Leutnant Josef Jacobs by Ivan Berryman. (PC)
Albatros DIII of Godwin Brumowski about to shoot down a Caquot balloon.

Oberleutnant Godwin Brumowski by Ivan Berryman. (PC)

Synonymous with both World Wars, the young Hermann Goring scored his first victory on 16th November 1915, shooting down a Maurice Farman over Tahure. A year later, he was injured in combat, but managed to land his bullet-riddled aircraft near a field hospital. Goring steadily increased his score to an eventual 22 victories and is shown here on patrol in his characteristic all-white Fokker D.VII.

Oberleutnant Hermann Goring by Ivan Berryman. (PC)
Wearing one of the most distinctive colour schemes of World War One, Germanys second highest scoring ace after Manfred Von Richthofen was the charismatic Ernst Udet with 62 victories to his credit.  His brightly coloured Fokker D.VII carried the initials of his girlfriend (LO) on the side of his aircraft and the inscription Du Noch Nicht! (Not You Yet!) on the upper tail surfaces.  Udet was badly wounded in September 1918 and did not fly in combat again, but survived the war, only to commit suicide in 1941.

Oberleutnant Ernst Udet by Ivan Berryman. (PC)
  Max Immelmanns Fokker E.1(E13/15) shooting down a Vickers Gunbus during the Summer of 1915. Immelmann is characteristically already scouring the sky above for his next victim.

Max Immelmann by Ivan Berryman. (PC)
A German Albatross D-III sees off a Bristol Fighter among the clouds over the Western Front, early in 1917. The D-III was a massive improvement over the monoplanes of the time, possessing greater manoeuvrability, a higher ceiling and synchronized guns. Many German aces thought this the best fighter of the First World War.

One in the Bag by Ivan Berryman. (PC)


 The mainstay of the Royal Navy's Coastal Forces fleet from 1941, the 72-foot Vosper MTBs were among the fastest and most successful ever built. With their three Packard 1400hp engines and bigger fuel tanks, these boats could reach speeds of up to 39 knots with a maximum range of 400 miles. Armament varied from boat to boat, but those depicted are fitted with the standard 21-inch torpedo tubes and a twin .5 inch MkV Vickers machine gun mounting. Crew was typically two officers and eleven ratings.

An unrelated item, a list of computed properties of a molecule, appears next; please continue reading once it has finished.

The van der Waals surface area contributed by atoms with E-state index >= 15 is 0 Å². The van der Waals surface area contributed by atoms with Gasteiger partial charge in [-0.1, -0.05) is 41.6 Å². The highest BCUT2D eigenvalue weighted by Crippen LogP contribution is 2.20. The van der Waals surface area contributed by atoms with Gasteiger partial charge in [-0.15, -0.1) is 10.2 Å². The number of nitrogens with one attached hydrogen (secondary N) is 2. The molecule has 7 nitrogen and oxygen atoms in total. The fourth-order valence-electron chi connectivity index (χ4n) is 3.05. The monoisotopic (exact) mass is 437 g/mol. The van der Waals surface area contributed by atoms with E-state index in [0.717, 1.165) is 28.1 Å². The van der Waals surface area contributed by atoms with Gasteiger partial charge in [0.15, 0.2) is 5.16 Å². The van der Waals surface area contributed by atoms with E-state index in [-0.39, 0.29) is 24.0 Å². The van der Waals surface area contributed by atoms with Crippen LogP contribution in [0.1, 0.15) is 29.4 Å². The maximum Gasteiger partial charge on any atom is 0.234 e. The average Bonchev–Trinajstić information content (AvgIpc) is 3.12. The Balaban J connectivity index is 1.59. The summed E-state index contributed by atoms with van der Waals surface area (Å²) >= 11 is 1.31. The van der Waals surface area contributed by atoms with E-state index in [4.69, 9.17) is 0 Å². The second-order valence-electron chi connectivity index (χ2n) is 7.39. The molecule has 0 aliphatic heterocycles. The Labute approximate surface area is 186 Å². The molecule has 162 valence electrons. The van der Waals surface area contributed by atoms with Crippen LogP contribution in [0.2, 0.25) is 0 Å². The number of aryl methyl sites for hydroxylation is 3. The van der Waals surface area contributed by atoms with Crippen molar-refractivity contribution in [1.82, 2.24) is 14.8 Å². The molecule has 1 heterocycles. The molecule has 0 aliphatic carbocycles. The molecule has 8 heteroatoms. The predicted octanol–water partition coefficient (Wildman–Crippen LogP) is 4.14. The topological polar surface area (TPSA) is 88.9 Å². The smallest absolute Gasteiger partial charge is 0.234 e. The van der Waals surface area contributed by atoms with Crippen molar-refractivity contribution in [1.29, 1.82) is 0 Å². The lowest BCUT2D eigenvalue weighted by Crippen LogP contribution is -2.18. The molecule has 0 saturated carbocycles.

On the Step by Ivan Berryman.
 In January 1941, the young Mario Arillo was appointed the rank of Lieutenant Commander, placed in charge of the Regia Marina's submarine <i>Ambra</i> and was dispatched to the Mediterranean to help disrupt supplies to the Allied forces.  In May of that same year, Arillo attacked the British Dido Class Cruiser <i>HMS Bonaventure</i>, and Destroyers <i>HMS Hereward</i> and <i>HMS Stuart</i>, south of Crete, en route from Alexandria, the cruiser <i>Bonaventure</i> being sunk with great loss of life.  The <i>Ambra</i> is depicted here in a calmer moment, two of her crew scanning the horizon for 'business'.

Hunter's Dusk by Ivan Berryman. (PC)
 Under the command of Gianfranco Gazzana-Priaroggia, the Regia Marina submarine Leonardo da Vinci was to become the most successful non-German submarine of World War Two.  On 21st April 1943, she encountered the liberty ship SS John Drayton which was returning, unladen, to Capetown from Bahrain and put two torpedoes into her before surfacing to finish her off with shells.  The deadly reign of terror wrought by the combination of Gazzana-Priaroggia and his submarine came to an end just one month later when the Leonardo da Vinci was sunk by HMS Active and HMS Ness off Cape Finistere.

Scourge of the Deep - Leonardo da Vinci by Ivan Berryman. (PC)
 Sitting menacingly at a depth of 15 metres below the surface, just 2 km outside the heavily defended harbour of Alexandria, the Italian submarine Scire is shown releasing her three manned torpedoes, or <i>Maiali</i>, at the outset of their daring raid in which the British battleships HMS Queen Elizabeth and HMS Valiant and a tanker, were severely damaged on 3rd December 1941.  All six crew members of the three <i>Maiali</i> survived the mission, but all were captured and taken prisoner.  Luigi Durand de la Penne and Emilio Bianchi can be seen moving away aboard 221, whilst Vincenzo Martellotta and Mario Marino (222) carry out systems checks.  Antonio Marceglia and Spartaco Schergat, on 223, are heading away at the top of the picture.

Assault from the Deep by Ivan Berryman. (PC)

This Week's Half Price Offers

 Willi Reschkes Fw190A8 of III./JG301 during October 1944.
Willi Reschkes Fw190A8 of III./JG301 during October 1944 by Ivan Berryman. (P)
Half Price! - £250.00
 HMS Medway was the first Royal navy submarine Depot ship that was designed for the purpose from the outset. She is shown here with a quintet of T-class submarines on her starboard side, whilst an elderly L-Class begins  to move away having completed replenishment. HMS Medway was sunk on 30th June 1940 having been torpedoed by U-372 off Alexandria.

HMS Medway by Ivan Berryman
Half Price! - £15.00